KC Royals Flashback Friday: OF and DH Hal McRae

KC Royals, Hal McRae (Photo by Owen C. Shaw/Getty Images)
KC Royals, Hal McRae (Photo by Owen C. Shaw/Getty Images) /

While the KC Royals aren’t always known for their DH, one player in team history took that job and ran with it, finding his way into the records.

It’s not always the case that fans talk about the KC Royals designated hitter. While there obviously is a DH in KC, it is often a rotation through position players or someone that can get the job done but may not be a standout when compared to the rest of baseball.

The Royals, though, have had some hitters in the past that made their way in the DH role, one of these players being Hal McRae. McRae is likely a name well known to Royals fans both young and old. He started his career in the Cincinnati Reds organization when they drafted him in the 1965 Amateur Draft from Florida Agricultural and Mechanical University.

McRae worked his way through the minors and started his time in the majors in 1968, but struggled to get things going. Unfortunately, his luck didn’t improve, as he suffered a leg injury that set him back.

In 1970, he got back to playing in the majors but still struggled to get things going both offensively and defensively. This continued during his time with the Reds until after the 1972 season when he was traded with Wayne Simpson to the KC Royals for Roger Nelson and Richie Scheinblum.

His 1973 season was still a bit of a slow start to his time with the Royals, but he didn’t take much longer to prove his worth. In 1974 McRae started to see more time at the DH position, and more success as well. In 1974, McRae slashed .310/.375/.475 with 88 RBIs, 15 home runs and 36 doubles.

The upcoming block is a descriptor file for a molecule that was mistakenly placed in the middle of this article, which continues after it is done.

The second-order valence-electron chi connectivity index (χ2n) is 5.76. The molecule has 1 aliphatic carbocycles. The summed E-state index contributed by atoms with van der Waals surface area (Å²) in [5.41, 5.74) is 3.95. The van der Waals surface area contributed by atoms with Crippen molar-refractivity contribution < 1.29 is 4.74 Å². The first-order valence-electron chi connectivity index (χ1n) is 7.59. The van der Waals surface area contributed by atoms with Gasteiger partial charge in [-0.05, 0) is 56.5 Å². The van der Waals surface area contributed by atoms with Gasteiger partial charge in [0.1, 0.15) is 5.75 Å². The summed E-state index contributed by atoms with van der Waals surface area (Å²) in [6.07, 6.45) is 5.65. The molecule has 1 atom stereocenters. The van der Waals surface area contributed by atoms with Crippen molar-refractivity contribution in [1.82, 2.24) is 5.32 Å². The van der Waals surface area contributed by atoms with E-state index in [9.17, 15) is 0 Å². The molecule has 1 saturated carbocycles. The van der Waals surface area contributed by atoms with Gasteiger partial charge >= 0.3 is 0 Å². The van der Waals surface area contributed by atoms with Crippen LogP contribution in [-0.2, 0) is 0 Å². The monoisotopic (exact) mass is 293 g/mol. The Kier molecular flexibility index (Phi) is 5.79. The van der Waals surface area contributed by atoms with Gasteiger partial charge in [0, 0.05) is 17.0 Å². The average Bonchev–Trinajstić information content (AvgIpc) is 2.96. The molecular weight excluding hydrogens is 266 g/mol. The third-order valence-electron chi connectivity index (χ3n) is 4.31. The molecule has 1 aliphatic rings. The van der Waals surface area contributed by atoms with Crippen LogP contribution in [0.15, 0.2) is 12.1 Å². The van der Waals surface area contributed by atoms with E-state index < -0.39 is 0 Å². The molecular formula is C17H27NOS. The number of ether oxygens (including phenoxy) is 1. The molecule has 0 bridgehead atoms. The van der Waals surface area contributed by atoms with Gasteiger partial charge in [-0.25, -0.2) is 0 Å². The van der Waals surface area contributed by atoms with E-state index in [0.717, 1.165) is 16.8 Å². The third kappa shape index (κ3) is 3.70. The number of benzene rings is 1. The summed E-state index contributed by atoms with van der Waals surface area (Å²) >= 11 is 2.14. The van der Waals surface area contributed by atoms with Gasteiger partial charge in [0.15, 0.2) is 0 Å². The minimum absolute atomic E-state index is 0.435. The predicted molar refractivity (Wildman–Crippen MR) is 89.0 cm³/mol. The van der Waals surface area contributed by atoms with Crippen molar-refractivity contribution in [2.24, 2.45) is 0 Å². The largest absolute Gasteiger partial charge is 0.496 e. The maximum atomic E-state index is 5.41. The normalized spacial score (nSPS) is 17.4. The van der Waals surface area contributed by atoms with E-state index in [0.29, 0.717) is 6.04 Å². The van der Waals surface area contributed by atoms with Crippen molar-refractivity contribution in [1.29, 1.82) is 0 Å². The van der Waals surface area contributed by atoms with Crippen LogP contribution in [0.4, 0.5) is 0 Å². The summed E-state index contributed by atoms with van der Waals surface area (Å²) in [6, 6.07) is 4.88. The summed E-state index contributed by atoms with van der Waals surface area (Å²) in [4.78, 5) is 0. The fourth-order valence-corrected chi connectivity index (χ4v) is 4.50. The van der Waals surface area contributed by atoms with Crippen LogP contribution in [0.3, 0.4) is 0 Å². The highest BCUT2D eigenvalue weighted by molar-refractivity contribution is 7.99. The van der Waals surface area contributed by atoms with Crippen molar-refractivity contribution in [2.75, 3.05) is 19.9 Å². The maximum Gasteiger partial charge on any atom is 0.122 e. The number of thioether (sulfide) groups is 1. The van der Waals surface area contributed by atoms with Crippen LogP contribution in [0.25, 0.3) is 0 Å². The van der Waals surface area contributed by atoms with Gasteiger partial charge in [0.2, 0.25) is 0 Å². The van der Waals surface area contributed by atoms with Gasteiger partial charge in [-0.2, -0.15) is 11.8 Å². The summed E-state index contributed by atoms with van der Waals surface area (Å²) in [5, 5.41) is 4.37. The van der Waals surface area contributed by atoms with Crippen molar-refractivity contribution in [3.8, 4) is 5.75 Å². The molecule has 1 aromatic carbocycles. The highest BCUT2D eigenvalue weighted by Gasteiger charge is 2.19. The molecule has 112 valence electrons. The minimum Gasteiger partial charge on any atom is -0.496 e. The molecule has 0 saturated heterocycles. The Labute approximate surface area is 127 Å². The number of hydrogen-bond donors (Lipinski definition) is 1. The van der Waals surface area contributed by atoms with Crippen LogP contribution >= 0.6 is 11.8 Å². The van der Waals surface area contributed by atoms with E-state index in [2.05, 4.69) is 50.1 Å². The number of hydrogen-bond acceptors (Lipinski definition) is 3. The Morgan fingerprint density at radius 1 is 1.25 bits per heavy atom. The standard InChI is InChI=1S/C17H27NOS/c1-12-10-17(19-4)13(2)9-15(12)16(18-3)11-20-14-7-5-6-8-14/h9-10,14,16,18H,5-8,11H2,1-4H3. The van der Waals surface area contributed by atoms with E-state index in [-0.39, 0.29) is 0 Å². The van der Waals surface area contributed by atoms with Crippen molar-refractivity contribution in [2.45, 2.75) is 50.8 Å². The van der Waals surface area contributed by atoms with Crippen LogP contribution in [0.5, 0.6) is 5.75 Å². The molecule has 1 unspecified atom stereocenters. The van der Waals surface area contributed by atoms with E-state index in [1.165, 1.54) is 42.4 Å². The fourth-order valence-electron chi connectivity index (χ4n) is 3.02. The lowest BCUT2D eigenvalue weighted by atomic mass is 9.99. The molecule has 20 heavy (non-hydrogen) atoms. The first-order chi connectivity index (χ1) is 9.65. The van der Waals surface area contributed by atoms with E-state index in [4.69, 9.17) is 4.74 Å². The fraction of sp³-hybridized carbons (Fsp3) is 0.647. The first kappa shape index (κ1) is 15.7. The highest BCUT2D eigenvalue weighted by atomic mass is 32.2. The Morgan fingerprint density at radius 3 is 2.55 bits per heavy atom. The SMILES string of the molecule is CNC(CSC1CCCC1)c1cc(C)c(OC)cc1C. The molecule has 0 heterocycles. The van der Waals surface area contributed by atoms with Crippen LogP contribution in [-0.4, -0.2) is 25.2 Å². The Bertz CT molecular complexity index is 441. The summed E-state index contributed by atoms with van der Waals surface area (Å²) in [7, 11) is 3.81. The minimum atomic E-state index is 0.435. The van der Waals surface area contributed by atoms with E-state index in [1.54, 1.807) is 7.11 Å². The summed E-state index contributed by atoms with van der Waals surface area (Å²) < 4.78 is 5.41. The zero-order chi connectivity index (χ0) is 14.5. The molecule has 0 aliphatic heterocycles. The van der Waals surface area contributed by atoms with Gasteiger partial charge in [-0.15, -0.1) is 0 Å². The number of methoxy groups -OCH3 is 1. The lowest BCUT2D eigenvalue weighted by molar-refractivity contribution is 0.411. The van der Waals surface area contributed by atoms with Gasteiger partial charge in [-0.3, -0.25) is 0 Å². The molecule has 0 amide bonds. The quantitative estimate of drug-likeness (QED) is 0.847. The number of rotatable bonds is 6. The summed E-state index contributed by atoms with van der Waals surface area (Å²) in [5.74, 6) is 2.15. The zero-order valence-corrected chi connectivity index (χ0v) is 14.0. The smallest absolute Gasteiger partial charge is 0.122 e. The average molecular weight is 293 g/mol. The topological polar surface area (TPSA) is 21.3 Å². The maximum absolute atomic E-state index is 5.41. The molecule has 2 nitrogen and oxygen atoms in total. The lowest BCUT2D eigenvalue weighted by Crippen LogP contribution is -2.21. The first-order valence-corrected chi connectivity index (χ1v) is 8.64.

McRae saw more time in the outfield in 1975, but his success continued as he slashed .306/.366/.442 with 71 RBIs and 38 doubles, also managing to see his first All-Star Game.

In 1976, McRae started to move more towards the full-time DH, though he did still see some time in the outfield. In ’76, McRae again managed to bat over .300, slashing .332/.407/.461 with 73 RBIs and 34 doubles, again making his way to the All-Star Game and finishing 4th in MVP voting.

McRae did see a few years where his production dropped, but it was never for very long. He managed to find a batting average of over .300 6 times during his career with the Royals (7 if counting his 1987 season with 18 games).

McRae led all of the majors in doubles twice (1977 and 1982), and led the majors in RBI’s in 1982 with 133. McRae’s success saw him in the All-Star Game 3 times, got him MVP votes 5 times, and he even managed a Silver Slugger award in 1982 when he slashed .308/.369/.542.

McRae can be found in the list of top 10 career leaders for multiple Royals records, including; offensive WAR, batting average, slugging, games played, plate appearances, runs scored, hits, total bases, doubles, triples, home runs, RBI’s and multiple more.

McRae finished his career as a player with the Royals in 1987, but also saw some time in the manager’s spot, managing from 1991 to 1994 with a 286-277 record, for a .508 winning percentage in Kansas City.

McRae was inducted into the KC Royals Hall of Fame in 1989 and is well known as one of the Royal’s greats.

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Though his career may have gotten off to a slow start, once he found his spot with the Royals, Hal McRae rarely slowed down. As an aggressive base runner and high average hitter, McRae cemented his place in Royal’s history and is a player that helps remind fans why they are Forever Royal.